This question was asked here, but the question wasn't asking for an answer, just a clarification on the proof by contradiction they already had, so I'm reposting it to ask for help arriving at the answer.

Because the asker above said they proved it by contradiction, that is what I'm attempting. But I'm having issues wrapping my brain around the concept of set measurability. So let's give it a good college try with what I can understand.

For clarity, $\mu$ is an outer measure.

A is nonmeasurable, so $\exists B \subseteq X$ such that $\mu (B) \ne \mu (B \bigcap A) + (B \bigcap A^c)$.

E is measurable, so $\mu (B) = \mu (B \bigcap E) + (B \bigcap E^c)$.

This essentially means $\mu (B) \ge \mu (B \bigcap E) + (B \bigcap E^c)$ (Since monotonicity is alredy implied by the definition of outer measure).

So we can attempt a proof (or the start of one) by contradiction.

Assume $\mu (E \setminus A)=0$. So $E \setminus A$ is a null set.

So $\mu (B) \ge \mu (B \bigcap E) + (B \bigcap E^c)$. I assume I'm supposed to show a contradiction using that A is nonmeasurable. I'm unsure how.

Another way I think could work would be to use: $\mu (E \setminus A)= \mu (E \bigcap A^c) = 0$ and arrive at a contradiction given that A is nonmeasurable, but again, I'm unsure how.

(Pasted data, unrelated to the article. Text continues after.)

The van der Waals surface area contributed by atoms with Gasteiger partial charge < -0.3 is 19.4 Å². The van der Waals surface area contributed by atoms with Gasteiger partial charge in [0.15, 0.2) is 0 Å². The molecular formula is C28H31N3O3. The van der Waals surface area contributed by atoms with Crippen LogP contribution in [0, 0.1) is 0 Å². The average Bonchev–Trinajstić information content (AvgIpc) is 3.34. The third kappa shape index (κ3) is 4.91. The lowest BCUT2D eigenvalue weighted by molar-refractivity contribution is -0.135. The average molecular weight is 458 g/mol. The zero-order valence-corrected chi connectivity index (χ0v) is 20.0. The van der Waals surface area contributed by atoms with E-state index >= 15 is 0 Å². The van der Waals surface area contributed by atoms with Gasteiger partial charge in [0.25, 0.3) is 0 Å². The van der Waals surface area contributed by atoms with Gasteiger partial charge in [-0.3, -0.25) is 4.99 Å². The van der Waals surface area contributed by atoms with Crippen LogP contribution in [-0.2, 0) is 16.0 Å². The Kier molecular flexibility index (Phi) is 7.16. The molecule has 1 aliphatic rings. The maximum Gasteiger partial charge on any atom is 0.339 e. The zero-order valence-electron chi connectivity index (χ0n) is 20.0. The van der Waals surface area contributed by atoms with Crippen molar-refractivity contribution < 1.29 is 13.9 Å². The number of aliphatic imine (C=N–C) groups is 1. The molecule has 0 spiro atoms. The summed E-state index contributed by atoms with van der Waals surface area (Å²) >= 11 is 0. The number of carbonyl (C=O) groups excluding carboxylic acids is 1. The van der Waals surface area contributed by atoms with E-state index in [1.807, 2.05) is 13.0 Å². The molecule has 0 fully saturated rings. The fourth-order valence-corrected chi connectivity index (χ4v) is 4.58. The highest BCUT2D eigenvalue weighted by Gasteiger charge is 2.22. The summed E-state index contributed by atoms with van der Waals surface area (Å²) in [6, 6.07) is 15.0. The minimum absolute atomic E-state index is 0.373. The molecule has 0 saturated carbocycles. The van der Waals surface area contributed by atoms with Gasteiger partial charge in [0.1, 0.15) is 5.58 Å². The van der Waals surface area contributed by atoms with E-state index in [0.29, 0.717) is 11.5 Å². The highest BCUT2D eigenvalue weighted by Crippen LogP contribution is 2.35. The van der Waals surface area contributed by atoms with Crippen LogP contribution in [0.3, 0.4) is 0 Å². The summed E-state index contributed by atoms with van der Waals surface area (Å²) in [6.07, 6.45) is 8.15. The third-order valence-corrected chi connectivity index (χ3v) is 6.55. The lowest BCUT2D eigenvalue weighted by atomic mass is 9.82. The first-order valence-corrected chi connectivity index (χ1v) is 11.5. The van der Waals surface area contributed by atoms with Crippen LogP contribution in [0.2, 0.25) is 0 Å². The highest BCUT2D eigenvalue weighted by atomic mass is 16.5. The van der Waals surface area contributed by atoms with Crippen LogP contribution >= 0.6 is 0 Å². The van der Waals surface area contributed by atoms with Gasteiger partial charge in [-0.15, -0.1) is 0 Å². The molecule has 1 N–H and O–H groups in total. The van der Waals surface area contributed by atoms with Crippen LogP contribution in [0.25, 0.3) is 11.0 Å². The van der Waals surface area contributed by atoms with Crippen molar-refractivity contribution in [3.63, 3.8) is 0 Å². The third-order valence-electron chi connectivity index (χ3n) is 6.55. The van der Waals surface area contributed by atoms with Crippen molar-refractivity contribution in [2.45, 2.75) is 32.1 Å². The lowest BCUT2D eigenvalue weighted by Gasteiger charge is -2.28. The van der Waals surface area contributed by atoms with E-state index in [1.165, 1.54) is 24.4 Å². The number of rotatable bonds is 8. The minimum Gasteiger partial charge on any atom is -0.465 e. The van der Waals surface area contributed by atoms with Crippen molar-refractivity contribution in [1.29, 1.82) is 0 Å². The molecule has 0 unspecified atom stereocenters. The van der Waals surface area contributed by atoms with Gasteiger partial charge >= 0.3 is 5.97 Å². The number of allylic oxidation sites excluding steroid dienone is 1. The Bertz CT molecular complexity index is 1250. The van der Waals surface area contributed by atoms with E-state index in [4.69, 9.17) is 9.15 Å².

I just need some direction from here. Thank you in advance for any advice.


Measures induced by outer measures are complete, meaning that any subset of $X$ with outer measure zero is measurable. To see this, suppose that $S \subseteq X$ and $\mu(S) = 0$. Let $Y \subseteq X$ be any subset. By monotonicity, we have $\mu(Y \cap S) \leq \mu(S) = 0$, so $\mu(Y \cap S) = 0$. Also by monotonicity, we have $\mu(Y \cap S^c) \leq \mu(Y)$.

Therefore, $$\mu(Y \cap S) + \mu(Y \cap S^c) = \mu(Y \cap S^c) \leq \mu(Y)$$ which shows that $S$ is measurable.

Now, let $E$ and $A$ be as in your problem. Suppose for a contradiction that $\mu(E \cap A^c) = 0$. Then by the above argument, $E \cap A^c$ is measurable. But $E$ is also measurable, so this means that $A = E \setminus (E \cap A^c)$ must be measurable. But this is a contradiction.

So, our assumption that $\mu(E \cap A^c) = 0$ is untenable; hence we must have $\mu(E \cap A^c) > 0$.

  • $\begingroup$ I hope to one day make a proof so elegant. Thank you so much! $\endgroup$ – Lo12 Nov 2 '17 at 17:27

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